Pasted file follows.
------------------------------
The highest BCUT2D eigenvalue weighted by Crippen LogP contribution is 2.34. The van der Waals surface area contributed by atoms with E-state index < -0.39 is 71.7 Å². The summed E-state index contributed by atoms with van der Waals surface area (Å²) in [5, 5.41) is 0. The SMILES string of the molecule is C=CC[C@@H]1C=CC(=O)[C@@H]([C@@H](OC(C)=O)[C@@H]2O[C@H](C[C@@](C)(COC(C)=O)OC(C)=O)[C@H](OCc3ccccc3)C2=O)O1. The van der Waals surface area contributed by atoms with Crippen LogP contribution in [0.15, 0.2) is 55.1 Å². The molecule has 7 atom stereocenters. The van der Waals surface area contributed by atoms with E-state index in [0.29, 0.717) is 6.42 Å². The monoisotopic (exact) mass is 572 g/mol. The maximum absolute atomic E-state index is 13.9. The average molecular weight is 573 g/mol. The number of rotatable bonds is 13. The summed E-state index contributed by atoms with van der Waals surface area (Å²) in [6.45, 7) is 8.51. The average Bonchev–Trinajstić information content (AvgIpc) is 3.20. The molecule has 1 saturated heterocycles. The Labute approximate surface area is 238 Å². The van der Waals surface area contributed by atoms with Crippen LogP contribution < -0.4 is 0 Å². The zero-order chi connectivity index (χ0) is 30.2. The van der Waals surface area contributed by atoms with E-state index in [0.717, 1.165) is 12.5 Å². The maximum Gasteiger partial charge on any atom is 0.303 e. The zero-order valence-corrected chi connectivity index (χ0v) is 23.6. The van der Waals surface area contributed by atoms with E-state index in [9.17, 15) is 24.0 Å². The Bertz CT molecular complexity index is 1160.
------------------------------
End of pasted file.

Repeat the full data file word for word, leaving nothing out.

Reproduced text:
The highest BCUT2D eigenvalue weighted by Crippen LogP contribution is 2.34. The van der Waals surface area contributed by atoms with E-state index < -0.39 is 71.7 Å². The summed E-state index contributed by atoms with van der Waals surface area (Å²) in [5, 5.41) is 0. The SMILES string of the molecule is C=CC[C@@H]1C=CC(=O)[C@@H]([C@@H](OC(C)=O)[C@@H]2O[C@H](C[C@@](C)(COC(C)=O)OC(C)=O)[C@H](OCc3ccccc3)C2=O)O1. The van der Waals surface area contributed by atoms with Crippen LogP contribution in [0.15, 0.2) is 55.1 Å². The molecule has 7 atom stereocenters. The van der Waals surface area contributed by atoms with E-state index in [0.29, 0.717) is 6.42 Å². The monoisotopic (exact) mass is 572 g/mol. The maximum absolute atomic E-state index is 13.9. The average molecular weight is 573 g/mol. The number of rotatable bonds is 13. The summed E-state index contributed by atoms with van der Waals surface area (Å²) in [6.45, 7) is 8.51. The average Bonchev–Trinajstić information content (AvgIpc) is 3.20. The molecule has 1 saturated heterocycles. The Labute approximate surface area is 238 Å². The van der Waals surface area contributed by atoms with Crippen LogP contribution < -0.4 is 0 Å². The zero-order chi connectivity index (χ0) is 30.2. The van der Waals surface area contributed by atoms with E-state index in [0.717, 1.165) is 12.5 Å². The maximum Gasteiger partial charge on any atom is 0.303 e. The zero-order valence-corrected chi connectivity index (χ0v) is 23.6. The van der Waals surface area contributed by atoms with E-state index in [9.17, 15) is 24.0 Å². The Bertz CT molecular complexity index is 1160.